I don’t think it’s quite as good, or “instant classic” (how I hate that appellation), as The Time-Traveler’s Wife. It’s not bad, of course, but there are some flaws that make me believe that it’s not going to stand the test of time quite so well. It’s very full of timely (as in, set in a particular time) references, and specific place references. Don’t get me wrong, I enjoyed them – particularly the scene where they’re watching a specifically-described episode of Doctor Who – but I am also aware that those are the types of references that are horribly dated and anachronistic in even a few years, and only acquire significance in a few decades at the earliest. And given the incredibly abrupt shift between the two parts of the book, I don’t quite see this one lasting to the point where the cultural references get back to being significant.  I’m afraid it’s going to get lost in the zone of “too old to be relevant, too recent to be interesting”.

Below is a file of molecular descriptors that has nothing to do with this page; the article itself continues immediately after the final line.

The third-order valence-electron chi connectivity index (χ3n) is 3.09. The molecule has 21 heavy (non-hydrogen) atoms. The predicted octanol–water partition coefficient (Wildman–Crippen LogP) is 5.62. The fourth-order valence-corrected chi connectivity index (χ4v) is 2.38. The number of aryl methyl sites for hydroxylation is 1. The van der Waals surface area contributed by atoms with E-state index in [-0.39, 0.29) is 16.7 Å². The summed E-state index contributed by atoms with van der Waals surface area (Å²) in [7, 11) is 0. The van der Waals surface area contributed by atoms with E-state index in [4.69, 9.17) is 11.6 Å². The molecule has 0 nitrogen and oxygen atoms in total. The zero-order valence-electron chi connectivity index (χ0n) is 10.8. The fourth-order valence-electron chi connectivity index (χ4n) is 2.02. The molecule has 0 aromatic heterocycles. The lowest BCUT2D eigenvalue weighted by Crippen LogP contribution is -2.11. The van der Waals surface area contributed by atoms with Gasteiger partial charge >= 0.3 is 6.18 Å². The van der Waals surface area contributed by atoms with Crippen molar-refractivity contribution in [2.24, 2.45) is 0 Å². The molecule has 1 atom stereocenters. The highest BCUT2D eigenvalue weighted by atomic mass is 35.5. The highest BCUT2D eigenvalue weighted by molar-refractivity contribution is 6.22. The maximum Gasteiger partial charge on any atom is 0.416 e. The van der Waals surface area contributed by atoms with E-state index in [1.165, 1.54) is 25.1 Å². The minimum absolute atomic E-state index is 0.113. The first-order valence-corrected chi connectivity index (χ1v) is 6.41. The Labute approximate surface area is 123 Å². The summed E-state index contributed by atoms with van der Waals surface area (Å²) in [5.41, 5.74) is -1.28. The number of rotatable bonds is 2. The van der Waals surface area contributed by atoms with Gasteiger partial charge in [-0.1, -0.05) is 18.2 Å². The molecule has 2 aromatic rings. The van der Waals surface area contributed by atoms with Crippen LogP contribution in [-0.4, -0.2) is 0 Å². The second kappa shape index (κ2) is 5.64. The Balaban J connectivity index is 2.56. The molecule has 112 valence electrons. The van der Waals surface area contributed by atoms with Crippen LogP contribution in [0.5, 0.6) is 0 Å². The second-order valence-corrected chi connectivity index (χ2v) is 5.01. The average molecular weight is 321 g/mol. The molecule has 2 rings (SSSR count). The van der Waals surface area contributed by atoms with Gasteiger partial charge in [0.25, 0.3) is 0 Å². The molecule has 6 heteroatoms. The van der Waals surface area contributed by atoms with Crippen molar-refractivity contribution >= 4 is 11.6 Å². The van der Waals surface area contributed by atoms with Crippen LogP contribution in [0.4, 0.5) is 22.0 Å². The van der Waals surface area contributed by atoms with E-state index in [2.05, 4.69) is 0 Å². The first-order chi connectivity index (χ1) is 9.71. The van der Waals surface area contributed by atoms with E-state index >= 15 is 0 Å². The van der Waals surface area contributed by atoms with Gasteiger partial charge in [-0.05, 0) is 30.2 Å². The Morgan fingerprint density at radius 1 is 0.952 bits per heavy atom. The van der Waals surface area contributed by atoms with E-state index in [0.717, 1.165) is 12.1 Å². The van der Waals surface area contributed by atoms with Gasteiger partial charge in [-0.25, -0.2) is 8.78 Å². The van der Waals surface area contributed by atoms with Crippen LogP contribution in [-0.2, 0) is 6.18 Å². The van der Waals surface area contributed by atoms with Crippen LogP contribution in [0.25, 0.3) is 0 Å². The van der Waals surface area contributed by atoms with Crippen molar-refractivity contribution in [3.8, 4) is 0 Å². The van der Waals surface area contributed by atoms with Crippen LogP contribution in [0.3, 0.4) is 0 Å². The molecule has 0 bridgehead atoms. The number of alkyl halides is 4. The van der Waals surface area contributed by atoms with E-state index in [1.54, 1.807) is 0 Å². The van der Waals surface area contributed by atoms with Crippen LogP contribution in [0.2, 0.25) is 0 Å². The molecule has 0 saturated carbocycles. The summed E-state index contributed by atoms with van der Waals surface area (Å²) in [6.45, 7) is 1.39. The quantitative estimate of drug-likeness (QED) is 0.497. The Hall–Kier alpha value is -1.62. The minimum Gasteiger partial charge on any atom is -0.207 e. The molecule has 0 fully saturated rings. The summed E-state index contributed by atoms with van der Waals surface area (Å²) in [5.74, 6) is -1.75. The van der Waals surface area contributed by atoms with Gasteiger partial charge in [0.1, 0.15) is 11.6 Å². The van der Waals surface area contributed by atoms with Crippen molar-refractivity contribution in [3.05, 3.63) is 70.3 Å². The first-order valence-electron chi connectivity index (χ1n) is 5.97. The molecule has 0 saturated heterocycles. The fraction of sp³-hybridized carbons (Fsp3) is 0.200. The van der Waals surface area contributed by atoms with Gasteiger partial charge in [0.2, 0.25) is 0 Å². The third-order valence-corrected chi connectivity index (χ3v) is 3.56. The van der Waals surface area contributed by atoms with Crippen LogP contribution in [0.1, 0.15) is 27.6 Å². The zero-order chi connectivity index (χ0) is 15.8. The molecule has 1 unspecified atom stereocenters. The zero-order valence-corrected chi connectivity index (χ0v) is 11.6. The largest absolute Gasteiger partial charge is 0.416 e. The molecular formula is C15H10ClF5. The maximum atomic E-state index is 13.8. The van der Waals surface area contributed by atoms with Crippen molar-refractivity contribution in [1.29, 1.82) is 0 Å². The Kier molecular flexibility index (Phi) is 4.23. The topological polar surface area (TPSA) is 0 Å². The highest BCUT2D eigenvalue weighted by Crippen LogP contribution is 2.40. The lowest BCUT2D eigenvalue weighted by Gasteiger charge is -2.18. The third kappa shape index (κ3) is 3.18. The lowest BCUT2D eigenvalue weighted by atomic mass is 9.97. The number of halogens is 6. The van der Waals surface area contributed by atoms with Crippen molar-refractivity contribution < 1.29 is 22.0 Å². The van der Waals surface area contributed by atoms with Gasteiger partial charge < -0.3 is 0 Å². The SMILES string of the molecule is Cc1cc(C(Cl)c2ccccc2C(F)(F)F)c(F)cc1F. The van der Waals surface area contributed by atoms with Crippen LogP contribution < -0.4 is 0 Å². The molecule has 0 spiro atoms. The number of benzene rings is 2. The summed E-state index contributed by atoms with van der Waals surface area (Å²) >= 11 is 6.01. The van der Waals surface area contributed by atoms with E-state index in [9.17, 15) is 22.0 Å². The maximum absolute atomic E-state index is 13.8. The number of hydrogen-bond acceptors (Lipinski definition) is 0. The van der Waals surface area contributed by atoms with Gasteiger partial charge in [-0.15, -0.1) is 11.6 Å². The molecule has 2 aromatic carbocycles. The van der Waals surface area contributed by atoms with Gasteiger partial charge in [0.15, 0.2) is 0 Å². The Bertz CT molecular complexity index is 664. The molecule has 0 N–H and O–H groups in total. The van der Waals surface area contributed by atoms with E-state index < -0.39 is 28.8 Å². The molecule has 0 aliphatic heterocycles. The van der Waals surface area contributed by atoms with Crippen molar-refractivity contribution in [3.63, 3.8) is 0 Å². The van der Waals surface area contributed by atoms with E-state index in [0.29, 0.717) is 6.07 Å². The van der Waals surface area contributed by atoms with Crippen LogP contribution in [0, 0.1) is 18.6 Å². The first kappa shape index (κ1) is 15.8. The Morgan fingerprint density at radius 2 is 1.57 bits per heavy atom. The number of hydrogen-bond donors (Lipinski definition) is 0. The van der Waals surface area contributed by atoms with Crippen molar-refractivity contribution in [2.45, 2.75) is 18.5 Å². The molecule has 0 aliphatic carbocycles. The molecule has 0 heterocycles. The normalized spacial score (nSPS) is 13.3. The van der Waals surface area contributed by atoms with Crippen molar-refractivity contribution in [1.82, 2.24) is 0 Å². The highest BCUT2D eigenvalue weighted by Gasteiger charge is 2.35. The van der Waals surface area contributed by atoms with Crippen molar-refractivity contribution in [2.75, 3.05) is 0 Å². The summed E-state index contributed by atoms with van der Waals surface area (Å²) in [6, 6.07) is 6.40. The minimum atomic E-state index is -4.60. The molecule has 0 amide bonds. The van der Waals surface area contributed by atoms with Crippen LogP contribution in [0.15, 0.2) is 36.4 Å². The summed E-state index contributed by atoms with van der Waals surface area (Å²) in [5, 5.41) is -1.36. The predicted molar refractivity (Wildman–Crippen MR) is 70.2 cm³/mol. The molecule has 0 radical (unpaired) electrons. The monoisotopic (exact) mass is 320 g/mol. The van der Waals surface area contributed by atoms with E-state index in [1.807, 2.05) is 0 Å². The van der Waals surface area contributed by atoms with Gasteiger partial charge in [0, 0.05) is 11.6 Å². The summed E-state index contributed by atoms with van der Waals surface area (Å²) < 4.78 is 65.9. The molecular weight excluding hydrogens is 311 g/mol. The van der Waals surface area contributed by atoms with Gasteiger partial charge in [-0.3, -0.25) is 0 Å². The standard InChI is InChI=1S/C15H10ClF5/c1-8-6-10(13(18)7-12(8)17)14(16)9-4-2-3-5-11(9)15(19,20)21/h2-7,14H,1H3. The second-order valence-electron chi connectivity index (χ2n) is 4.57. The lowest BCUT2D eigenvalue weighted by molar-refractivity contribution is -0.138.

But again, I did enjoy it. I read it in an afternoon. I went to my stack of books this afternoon – a stack that has barely moved in a few months, at least – and this book practically called to me, saying “I am what you need to read today.” And it did work, at least for a bit. – But my mental state is not for this blog. Suffice it to say that, yes, it was what I needed to read, and I’m glad I did. I would love to discuss it with anyone else who’s read it, either in comments, or in email…..any takers?

 

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The Children’s Book, by A.S. Byatt

Part One: Reaction

I finally finished The Children’s Book. Saying “finally” makes it sound like it was a struggle, though, which the actual reading of it wasn’t. In fact, I would go so far as to call it “captivating” or “engrossing” – and that’s why it took me so long to read. It was not the kind of book that I wanted to read in short snatches. It’s a book that requires attention.